Category Archives: Corrosion

Prevention of Corrosion on Ships – Marine Engineering

The prevention of corrosion on ships deals with the provision of protective coating for the ship structure steel and its continued maintenance. Also a means of preventing electrochemical wastage is required, which is known as Cathodic protection.

There are two types of cathodic protection method, Sacrificial anode system and Impressed current system.

Sacrificial Anodic Protection

Sacrificial anodes are metal or alloy attached to the hull, which have a more anodic potential than steel when immersed in seawater. These anode supply the cathodic protection current, but will be consumed in doing so and therefore required replacement for the protection to be maintained.

Sacrificial anode may be fitted within the hull, and are often fitted in ballast tank. Magnesium anodes are not used in the cargo tank of oil tankers owing to the spark hazard. Should any part of the anode for and strike the tank structure when gaseous condition exist an explosion could result.

Zinc anode may be safely employed.

Impressed Current Cathodic Protection

The impress current system consist of a source of direct current, anodes, apparatus for measuring and controlling the current and a high quality inert protective coating around the area of the hull nearest to the anode.

Continuous control of the impress current required for adequate protection varies with the immersed area, the ship speed, the salinity of the water and condition of the hull paint work.

This control is usually obtained by the use of reference anode positioned some distance from the operating anode. If too great a current well to flow it could destroy paint coatings on the ship hull. Around the anode a protective coating is epoxy resin is applied directly to hull for a radius of one meter or more, since highly alkaline condition arise near the anode. A propeller bonding arrangement must be fitted with impress current system to ensure propeller protection.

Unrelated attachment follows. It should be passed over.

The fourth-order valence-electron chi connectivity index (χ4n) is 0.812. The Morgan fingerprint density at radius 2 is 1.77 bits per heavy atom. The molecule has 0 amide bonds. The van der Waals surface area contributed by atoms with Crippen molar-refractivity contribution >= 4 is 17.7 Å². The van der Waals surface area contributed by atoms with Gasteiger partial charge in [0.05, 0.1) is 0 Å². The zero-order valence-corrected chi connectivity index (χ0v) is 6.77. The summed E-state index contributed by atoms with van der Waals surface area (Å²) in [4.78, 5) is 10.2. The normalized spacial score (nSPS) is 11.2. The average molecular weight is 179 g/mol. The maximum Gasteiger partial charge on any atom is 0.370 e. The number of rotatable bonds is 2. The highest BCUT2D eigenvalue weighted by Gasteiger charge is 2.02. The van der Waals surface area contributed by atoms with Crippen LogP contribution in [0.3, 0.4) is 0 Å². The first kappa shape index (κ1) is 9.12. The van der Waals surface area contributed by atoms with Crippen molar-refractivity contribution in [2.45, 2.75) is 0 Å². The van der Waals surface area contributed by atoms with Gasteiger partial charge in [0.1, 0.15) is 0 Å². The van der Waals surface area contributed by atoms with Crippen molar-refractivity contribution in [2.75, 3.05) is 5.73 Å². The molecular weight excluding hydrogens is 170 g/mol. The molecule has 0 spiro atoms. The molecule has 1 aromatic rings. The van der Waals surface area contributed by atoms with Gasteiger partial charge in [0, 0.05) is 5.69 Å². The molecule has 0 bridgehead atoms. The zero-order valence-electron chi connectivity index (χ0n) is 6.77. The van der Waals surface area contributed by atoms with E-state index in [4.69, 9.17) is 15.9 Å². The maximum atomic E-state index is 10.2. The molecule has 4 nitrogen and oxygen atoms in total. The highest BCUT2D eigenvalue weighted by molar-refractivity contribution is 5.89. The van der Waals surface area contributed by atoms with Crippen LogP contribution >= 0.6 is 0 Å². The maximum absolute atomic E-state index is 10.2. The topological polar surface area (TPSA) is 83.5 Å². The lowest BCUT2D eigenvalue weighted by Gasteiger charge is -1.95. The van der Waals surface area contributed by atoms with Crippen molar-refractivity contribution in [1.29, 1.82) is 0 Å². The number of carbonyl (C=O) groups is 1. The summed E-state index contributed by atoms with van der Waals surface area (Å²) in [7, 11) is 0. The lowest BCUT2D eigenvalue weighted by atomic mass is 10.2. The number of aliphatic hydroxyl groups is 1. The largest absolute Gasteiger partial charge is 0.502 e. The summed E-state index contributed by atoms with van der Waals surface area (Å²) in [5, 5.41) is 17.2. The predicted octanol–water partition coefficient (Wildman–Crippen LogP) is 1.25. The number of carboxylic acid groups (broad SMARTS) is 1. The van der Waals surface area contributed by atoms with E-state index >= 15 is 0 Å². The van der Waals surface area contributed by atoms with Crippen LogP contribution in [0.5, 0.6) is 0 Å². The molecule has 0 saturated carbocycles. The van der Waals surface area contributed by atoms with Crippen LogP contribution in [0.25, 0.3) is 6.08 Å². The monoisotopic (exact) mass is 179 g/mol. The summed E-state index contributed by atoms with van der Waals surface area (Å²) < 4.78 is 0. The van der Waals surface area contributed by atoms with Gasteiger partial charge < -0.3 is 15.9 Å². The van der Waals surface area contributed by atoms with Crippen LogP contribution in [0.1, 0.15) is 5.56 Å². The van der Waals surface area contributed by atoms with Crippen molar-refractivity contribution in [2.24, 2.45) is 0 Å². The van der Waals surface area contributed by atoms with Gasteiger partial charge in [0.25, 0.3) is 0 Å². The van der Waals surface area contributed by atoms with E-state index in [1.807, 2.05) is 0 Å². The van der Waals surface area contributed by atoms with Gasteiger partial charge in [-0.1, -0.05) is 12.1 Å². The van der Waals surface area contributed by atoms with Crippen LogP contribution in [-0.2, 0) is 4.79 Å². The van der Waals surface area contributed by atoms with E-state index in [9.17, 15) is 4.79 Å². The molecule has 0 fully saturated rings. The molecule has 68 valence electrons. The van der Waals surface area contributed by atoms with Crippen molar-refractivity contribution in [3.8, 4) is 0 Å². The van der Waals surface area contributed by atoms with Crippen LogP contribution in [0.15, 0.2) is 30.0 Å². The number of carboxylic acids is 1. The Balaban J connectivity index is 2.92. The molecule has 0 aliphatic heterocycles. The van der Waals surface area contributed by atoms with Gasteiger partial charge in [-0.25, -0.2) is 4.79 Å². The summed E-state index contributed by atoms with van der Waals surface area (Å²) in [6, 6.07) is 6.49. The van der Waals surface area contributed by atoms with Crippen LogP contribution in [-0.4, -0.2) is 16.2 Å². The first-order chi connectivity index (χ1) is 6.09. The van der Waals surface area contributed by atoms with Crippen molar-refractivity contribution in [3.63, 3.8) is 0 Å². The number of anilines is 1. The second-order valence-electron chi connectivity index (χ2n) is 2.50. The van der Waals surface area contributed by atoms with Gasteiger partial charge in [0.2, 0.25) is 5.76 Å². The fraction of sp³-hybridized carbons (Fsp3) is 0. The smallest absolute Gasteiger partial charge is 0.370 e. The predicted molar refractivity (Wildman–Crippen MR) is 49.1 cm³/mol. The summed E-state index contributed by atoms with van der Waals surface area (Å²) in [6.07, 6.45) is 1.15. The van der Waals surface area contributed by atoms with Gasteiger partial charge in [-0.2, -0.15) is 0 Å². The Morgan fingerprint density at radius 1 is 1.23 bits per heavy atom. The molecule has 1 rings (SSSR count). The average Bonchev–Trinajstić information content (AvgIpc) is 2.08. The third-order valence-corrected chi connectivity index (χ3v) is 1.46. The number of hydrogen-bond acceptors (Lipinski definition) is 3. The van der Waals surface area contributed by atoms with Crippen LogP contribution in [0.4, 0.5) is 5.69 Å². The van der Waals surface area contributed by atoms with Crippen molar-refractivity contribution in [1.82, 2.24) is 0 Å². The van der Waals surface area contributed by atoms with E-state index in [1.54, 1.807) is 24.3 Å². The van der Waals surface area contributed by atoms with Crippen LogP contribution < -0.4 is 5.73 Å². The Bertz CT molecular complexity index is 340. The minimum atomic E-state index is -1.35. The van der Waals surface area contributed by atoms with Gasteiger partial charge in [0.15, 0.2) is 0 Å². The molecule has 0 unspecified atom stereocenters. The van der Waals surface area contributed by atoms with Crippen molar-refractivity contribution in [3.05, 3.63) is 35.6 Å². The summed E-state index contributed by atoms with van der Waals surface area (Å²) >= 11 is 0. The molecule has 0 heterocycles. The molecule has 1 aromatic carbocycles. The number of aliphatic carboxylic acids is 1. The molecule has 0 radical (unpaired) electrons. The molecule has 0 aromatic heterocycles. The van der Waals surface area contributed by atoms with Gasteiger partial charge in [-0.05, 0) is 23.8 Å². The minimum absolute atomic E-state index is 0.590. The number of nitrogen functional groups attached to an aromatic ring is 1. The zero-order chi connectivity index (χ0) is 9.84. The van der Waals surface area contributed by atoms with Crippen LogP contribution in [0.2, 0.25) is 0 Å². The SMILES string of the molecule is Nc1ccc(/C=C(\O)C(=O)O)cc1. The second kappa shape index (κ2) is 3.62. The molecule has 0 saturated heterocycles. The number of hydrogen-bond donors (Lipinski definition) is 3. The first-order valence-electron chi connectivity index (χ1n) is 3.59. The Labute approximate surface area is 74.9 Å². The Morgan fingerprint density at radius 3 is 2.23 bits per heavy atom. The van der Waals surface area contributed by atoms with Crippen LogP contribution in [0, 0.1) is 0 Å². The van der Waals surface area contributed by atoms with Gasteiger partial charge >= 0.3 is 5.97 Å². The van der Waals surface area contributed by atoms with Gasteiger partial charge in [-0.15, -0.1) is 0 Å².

Prevention of Marine Growth and Fouling of Ship Hull

Anti fouling paints are used for this purpose. They consist of a vehicle with pigments, which give body and colour together with materials poisonous to marine vegetable and animal growth.

Mercury and copper are the best-known poisons used in anti fouling paint. To prolong the useful life of the paint the poisonous compound dissolve slowly in seawater. Once the release rate falls below a level necessary to prevent settlement of marine organism the anti fouling composition is no longer effective.

A recently developed anti fouling paint is non-toxic in operation it is based on a metallised acrylic polymer and psychically influences the film which form on immersed hull. Adherence by marine organism is made almost impossible by the paint altering the critical surface of the film.

International Convention on the Control of Harmful Anti-fouling Systems on Ships prohibits the use of harmful organotins in anti-fouling paints used on ships and establishes a mechanism to prevent the potential future use of other harmful substances in anti-fouling systems.

How Zinc Blocks Protect Ship Hull from Corrosion

Many ship corrosion problems are associated with the coupling of metallic parts of differential, which consequently form corrosion cells under service condition. The corrosive rate of metal and alloy and seawater has been extensively investigated and as a result galvanic series of metal and alloys in seawater have been obtained.

zinc anode blocks for ship hull corrosion prevention

Zinc block attached to the hull, in way of bronze propeller and other immersed fitting, have a more anodic potential than steel when immerse in seawater. These anodes supply the cathodic protection current, but will be consumed and doing so and therefore required replacement for the protection to be maintained.


Oral Guide by – MIN ZAR TAR